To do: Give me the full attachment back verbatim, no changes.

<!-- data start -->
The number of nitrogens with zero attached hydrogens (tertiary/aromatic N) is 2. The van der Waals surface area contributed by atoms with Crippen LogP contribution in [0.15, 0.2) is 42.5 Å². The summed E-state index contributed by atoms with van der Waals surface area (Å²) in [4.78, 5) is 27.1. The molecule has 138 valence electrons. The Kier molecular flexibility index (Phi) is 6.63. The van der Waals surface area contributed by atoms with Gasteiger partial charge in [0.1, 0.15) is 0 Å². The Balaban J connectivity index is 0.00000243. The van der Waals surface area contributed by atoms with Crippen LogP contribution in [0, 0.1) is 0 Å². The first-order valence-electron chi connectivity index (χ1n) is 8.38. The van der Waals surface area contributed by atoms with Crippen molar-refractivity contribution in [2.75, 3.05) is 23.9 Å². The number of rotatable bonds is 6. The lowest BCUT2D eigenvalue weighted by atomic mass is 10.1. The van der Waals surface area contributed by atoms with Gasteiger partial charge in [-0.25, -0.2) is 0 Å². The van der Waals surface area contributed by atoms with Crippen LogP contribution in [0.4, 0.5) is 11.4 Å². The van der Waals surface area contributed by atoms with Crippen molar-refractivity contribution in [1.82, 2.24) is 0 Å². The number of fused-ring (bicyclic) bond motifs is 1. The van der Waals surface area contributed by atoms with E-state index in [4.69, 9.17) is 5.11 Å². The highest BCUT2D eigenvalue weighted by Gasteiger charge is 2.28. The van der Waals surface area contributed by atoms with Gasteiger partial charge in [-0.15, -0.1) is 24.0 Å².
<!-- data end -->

The number of nitrogens with zero attached hydrogens (tertiary/aromatic N) is 2. The van der Waals surface area contributed by atoms with Crippen LogP contribution in [0.15, 0.2) is 42.5 Å². The summed E-state index contributed by atoms with van der Waals surface area (Å²) in [4.78, 5) is 27.1. The molecule has 138 valence electrons. The Kier molecular flexibility index (Phi) is 6.63. The van der Waals surface area contributed by atoms with Gasteiger partial charge in [0.1, 0.15) is 0 Å². The Balaban J connectivity index is 0.00000243. The van der Waals surface area contributed by atoms with Crippen LogP contribution in [0, 0.1) is 0 Å². The first-order valence-electron chi connectivity index (χ1n) is 8.38. The van der Waals surface area contributed by atoms with Crippen molar-refractivity contribution in [2.75, 3.05) is 23.9 Å². The number of rotatable bonds is 6. The lowest BCUT2D eigenvalue weighted by atomic mass is 10.1. The van der Waals surface area contributed by atoms with Gasteiger partial charge in [-0.25, -0.2) is 0 Å². The van der Waals surface area contributed by atoms with Crippen LogP contribution in [0.4, 0.5) is 11.4 Å². The van der Waals surface area contributed by atoms with Crippen molar-refractivity contribution in [1.82, 2.24) is 0 Å². The number of fused-ring (bicyclic) bond motifs is 1. The van der Waals surface area contributed by atoms with E-state index in [4.69, 9.17) is 5.11 Å². The highest BCUT2D eigenvalue weighted by Gasteiger charge is 2.28. The van der Waals surface area contributed by atoms with Gasteiger partial charge in [-0.15, -0.1) is 24.0 Å².